Poor conditions of Navy’s shipyards impact operations, says GAO report

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  • The Government Accountability Office has reported the average age of the equipment at the Navy’s four public shipyards has exceeded its useful life. It said the poor condition of the facilities is one reason there is a growing backlog of ships that need maintenance. The backlog has grown by 41 percent in just the last five years, and at the current rate, it’ll take nearly $5 billion and 19 years to dig out. Among other problems, GAO said many of the shipyards’ drydocks can’t accommodate the Navy’s newest ships, like the Ford-class aircraft carrier.  (GAO)
  • A federal judge in Hawaii has sentenced a retired Navy commander to 18 months in federal prison for his role in the “Fat Leonard” bribery scandal.  David Kapaun was found guilty in June of lying about his relationship with Malaysian defense contractor Leonard Francis, and receiving gifts in exchange for information that helped the contractor’s company. Prosecutors said Kapaun was at  the center of the scandal involving 30 defendants. (CivilBeat.org)
  • The Veterans Affairs Department has opened a third Veterans Crisis Line call center and said it will hire about 100 employees to staff it.  VA Secretary David Shulkin said the third center in Topeka, Kansas will open this fall to help veterans at risk for suicide. VA opened its second suicide prevention hotline center in Atlanta earlier this year. Researchers report 20 U.S. veterans die every day by suicide, a rate much higher than in the general population. (Veterans Affairs)
  • Rep. Will Hurd  (R-Texas) said he is confident his Modernizing Government Technology Act (MGT), which aims to reduce wasteful IT spending and strengthen information security, will be included in the defense authorization bill.  The bill was passed by voice vote in the House in May. The Senate is currently debating the legislation. Hurd said the MGT has been tweaked, but remains mostly intact compared to the legislation passed by the House.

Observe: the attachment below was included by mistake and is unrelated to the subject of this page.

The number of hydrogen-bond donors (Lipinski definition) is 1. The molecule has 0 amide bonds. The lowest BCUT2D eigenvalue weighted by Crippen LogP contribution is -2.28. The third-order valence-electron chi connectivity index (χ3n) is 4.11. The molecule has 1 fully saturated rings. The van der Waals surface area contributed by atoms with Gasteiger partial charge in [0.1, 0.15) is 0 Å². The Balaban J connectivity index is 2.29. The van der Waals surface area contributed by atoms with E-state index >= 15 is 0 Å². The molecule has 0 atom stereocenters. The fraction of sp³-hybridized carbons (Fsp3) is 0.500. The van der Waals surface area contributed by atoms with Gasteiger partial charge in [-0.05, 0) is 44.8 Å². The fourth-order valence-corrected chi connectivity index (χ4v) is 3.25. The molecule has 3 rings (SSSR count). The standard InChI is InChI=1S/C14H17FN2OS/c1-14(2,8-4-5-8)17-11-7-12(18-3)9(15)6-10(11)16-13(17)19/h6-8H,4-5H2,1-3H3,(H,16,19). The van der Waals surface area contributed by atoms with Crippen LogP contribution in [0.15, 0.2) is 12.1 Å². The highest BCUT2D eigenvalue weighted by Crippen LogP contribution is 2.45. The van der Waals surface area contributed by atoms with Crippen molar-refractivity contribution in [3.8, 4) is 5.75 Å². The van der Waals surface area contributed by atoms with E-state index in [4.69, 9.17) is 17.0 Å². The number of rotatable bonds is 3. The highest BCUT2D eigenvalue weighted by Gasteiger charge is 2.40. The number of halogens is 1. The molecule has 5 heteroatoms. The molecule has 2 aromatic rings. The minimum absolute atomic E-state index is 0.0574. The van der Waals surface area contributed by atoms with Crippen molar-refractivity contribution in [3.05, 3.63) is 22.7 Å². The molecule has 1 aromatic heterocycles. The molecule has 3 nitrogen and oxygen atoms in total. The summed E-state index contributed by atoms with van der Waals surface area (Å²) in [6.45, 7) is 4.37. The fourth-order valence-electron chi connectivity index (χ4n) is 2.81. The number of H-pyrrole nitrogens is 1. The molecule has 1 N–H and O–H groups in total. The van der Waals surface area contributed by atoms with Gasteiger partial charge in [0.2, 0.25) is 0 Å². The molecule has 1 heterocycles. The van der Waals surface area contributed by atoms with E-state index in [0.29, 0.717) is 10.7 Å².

• The Department of Homeland Security has given agencies 30 days to identify where they are using products and services from Kaspersky Lab, and remove them from federal networks 60 days after that. DHS issued a binding operational directive  detailing the steps agencies must take. White House cyber coordinator Rob Joyce said DHS made a risk-based decision about the technology and the environment. Joyce said it was determined using Kaspersky software was unacceptable for federal networks because of concerns about sharing data with the Russian government. Kaspersky Lab said the allegations are completely unfounded. (Federal News Radio)
  • The Justice Department has offered government agencies a Freedom of Information Act toolkit to help improve their management of the law. The toolkit includes information on streamlining request processing and increasing proactive disclosures, as well as ways for agencies to beef-up services for FOIA requesters and websites. (Justice Dept.)
  • The National Treasury Employees Union said its members haven’t had much engagement or communication with agency leadership or the Office of Management and Budget about their ideas for government reorganization. NTEU said it solicited feedback from its local chapters and sent it to each agency, but has received little response. Agencies have until Sept. 30 to submit their final reform plans to OMB. (Federal News Radio)
  • Responses to hurricane Irma became a nearly all-of-government affair. Besides the familiar responders — FEMA, Customs and Border Protection, the National Guard, and the Coast Guard, others joined in to help. The U.S. Agency for International Development was on scene, if not directly in Florida. It sent Disaster Assistance Response Teams to several Carribbean locales including Haiti, Dominican Republic, Barbados and the Bahamas. State Department employees from San Juan and Dallas helped evacuate 1,200 Americans from Saint Maarten. (DipBlog)